After lunch Tara and I split up. She attended the Creativity Lightning Round while I attended Better Recipe Writing & Development. Nancy Huges was such a delight! She gave us great advice on creating recipes, tips on how best to write the recipe, and had countless stories to share from her impressive career. I am now in the process of going through my blog posts and addressing any recipe writing mistakes I’ve made. Attending this session really re-motivated me to create some more original recipes. And that’s exactly what I did when I got home. It’s the recipe at the end of this post. I wanted to utilize one of the many vendors’ products. I had grabbed Roland’s Instant Black Bean Quinoa from their table thinking I could use it for Mexican Monday. I used traditional Mexican spices to flavor the chicken, and am so pleased with how perfectly my end results complimented the quinoa. Additionally, the red bell pepper rounded out the flavor profile perfectly.
I rejoined Tara for How to Win a James Beard Media Award where Marion Laney and Diane Jackson introduced us to the world of awards.
To round out the conference, keynote speaker Molly Wizenberg, gave an inspiring speech. Before her speech she sat down at our table and spoke one-on-one with us in such a personal way. She understands where we are in our budding “careers” and I found her to be very relate-able. I enjoyed her story and how far her passion for cooking has taken her. My favorite quote of hers (and I jotted down a few) is
What do I stand to lose by following my nose; what do I stand to lose to not follow my nose.
That philosophy is the reason she’s so successful. And that philosophy is the one I need to stop being afraid of.
Chicken and Quinoa Stuffed Bell Peppers
- 1 pkt (5.46 oz) Roland® Black Bean Quinoa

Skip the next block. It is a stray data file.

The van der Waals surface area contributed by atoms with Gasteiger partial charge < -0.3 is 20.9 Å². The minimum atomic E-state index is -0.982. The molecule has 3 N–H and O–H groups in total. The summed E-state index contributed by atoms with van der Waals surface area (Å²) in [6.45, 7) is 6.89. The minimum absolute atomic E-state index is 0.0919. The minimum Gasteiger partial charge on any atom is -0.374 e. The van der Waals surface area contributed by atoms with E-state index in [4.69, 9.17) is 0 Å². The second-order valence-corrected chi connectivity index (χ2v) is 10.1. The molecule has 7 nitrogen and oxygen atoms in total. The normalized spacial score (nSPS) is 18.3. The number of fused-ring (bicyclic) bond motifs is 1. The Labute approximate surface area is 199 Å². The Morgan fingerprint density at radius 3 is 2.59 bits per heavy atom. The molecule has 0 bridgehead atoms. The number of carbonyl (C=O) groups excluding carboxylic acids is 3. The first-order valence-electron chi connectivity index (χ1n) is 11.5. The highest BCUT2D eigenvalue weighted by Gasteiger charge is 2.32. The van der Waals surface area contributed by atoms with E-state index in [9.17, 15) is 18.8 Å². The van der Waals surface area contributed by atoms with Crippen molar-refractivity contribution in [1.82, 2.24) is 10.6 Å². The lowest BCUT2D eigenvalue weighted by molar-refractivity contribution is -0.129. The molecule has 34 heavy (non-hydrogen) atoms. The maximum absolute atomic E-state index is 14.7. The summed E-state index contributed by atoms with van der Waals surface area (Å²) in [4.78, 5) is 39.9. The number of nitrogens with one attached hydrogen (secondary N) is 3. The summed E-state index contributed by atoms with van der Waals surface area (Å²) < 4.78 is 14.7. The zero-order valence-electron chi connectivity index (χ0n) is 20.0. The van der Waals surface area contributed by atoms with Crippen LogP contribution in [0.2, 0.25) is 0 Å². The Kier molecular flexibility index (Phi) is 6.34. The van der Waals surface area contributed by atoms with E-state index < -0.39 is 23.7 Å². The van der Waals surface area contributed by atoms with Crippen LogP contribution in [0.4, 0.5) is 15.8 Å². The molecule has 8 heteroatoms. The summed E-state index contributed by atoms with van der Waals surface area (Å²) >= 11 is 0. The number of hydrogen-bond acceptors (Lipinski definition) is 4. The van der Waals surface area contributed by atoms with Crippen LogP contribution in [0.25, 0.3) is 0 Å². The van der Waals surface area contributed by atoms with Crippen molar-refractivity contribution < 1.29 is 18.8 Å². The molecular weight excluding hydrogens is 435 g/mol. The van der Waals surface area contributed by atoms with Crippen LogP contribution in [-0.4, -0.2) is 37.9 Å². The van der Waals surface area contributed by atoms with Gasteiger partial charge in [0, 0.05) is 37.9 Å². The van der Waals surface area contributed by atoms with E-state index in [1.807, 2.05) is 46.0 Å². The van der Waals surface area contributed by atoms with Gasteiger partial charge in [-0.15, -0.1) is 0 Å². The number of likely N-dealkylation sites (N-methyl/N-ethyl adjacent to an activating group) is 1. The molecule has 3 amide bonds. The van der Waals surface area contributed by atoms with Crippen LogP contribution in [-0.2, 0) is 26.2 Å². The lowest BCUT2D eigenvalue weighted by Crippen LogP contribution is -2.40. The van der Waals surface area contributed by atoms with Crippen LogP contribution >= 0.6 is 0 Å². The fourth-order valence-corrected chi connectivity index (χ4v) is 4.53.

- 1 1/2 C water
- 1 lb chicken, cut into small bite-size cubes
- 1/2 tsp kosher salt
- 1/4 tsp black pepper
- 1/2 tsp dried oregano
- 1/4 tsp onion powder
- 1/4 tsp garlic powder
- 1 1/4 tsp chili powder
- 2 tsp cumin
- 2 tbsp olive oil
- 3/4 C your favorite salsa, not a chunky one though
- 2 C shredded Mexican blend cheese, divided use
- 5-6 red bell peppers, tops cut to create a cup and seeds and ribs removed
- Bring 1 1/2 C of water to a boil. Add quinoa, stir, reduce heat and cover. Cook for 15 minutes, or until all the liquid has evaporated. Transfer to a large glass bowl.
- Preheat oven to 350 degrees F.
- Toss pieces of chicken in seasonings.
- Heat olive oil a large non-stick skillet over medium-high heat. When hot add in chicken and cook 10 minutes, or until cooked through. Transfer to the same bowl with the quinoa.
- To the chicken mixture add in the salsa and 1 C of shredded cheese.
- Place peppers cut side up in a casserole dish. Fill peppers completely with chicken mixture. Top with remaining cheese. Place the pepper tops back on and bake for 30-35 minutes. Note: I like having a bite to my peppers, if you prefer a softer pepper cook for 45-50 minutes with 1/4 C water or chicken stock in the casserole dish.
Disclaimer: I was not asked to create a recipe using a Roland product. I was provided Roland products for attending the conference. All reviews are my own.
3 thoughts on “Chicken and Quinoa Stuffed Bell Peppers”
Looks good! How many servings is this? 1 per pepper?
Yep! I promise one will leave you satisfied.